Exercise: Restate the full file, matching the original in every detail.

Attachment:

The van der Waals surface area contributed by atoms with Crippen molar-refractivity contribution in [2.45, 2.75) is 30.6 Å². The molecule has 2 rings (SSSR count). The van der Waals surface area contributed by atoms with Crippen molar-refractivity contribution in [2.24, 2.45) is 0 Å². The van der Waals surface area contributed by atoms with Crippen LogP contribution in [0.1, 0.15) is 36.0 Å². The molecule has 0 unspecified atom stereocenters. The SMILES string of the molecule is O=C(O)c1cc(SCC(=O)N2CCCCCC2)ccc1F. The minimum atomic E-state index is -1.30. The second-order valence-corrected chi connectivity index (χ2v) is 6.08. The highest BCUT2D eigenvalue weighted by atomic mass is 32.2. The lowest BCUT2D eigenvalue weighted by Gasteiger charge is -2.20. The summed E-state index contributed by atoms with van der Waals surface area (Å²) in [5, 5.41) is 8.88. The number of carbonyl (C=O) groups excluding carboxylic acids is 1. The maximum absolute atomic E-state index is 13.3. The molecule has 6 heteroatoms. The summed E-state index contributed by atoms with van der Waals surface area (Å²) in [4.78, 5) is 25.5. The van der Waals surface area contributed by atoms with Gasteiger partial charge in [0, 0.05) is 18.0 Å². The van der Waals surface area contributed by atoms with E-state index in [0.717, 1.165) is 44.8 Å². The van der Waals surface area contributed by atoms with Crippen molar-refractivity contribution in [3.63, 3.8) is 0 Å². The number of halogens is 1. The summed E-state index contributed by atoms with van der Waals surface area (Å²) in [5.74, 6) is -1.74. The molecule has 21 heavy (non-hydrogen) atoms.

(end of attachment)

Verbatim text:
The van der Waals surface area contributed by atoms with Crippen molar-refractivity contribution in [2.45, 2.75) is 30.6 Å². The molecule has 2 rings (SSSR count). The van der Waals surface area contributed by atoms with Crippen molar-refractivity contribution in [2.24, 2.45) is 0 Å². The van der Waals surface area contributed by atoms with Crippen LogP contribution in [0.1, 0.15) is 36.0 Å². The molecule has 0 unspecified atom stereocenters. The SMILES string of the molecule is O=C(O)c1cc(SCC(=O)N2CCCCCC2)ccc1F. The minimum atomic E-state index is -1.30. The second-order valence-corrected chi connectivity index (χ2v) is 6.08. The highest BCUT2D eigenvalue weighted by atomic mass is 32.2. The lowest BCUT2D eigenvalue weighted by Gasteiger charge is -2.20. The summed E-state index contributed by atoms with van der Waals surface area (Å²) in [5, 5.41) is 8.88. The number of carbonyl (C=O) groups excluding carboxylic acids is 1. The maximum absolute atomic E-state index is 13.3. The molecule has 6 heteroatoms. The summed E-state index contributed by atoms with van der Waals surface area (Å²) in [4.78, 5) is 25.5. The van der Waals surface area contributed by atoms with Gasteiger partial charge in [0, 0.05) is 18.0 Å². The van der Waals surface area contributed by atoms with E-state index in [0.717, 1.165) is 44.8 Å². The van der Waals surface area contributed by atoms with Crippen molar-refractivity contribution in [3.63, 3.8) is 0 Å². The number of halogens is 1. The summed E-state index contributed by atoms with van der Waals surface area (Å²) in [5.74, 6) is -1.74. The molecule has 21 heavy (non-hydrogen) atoms.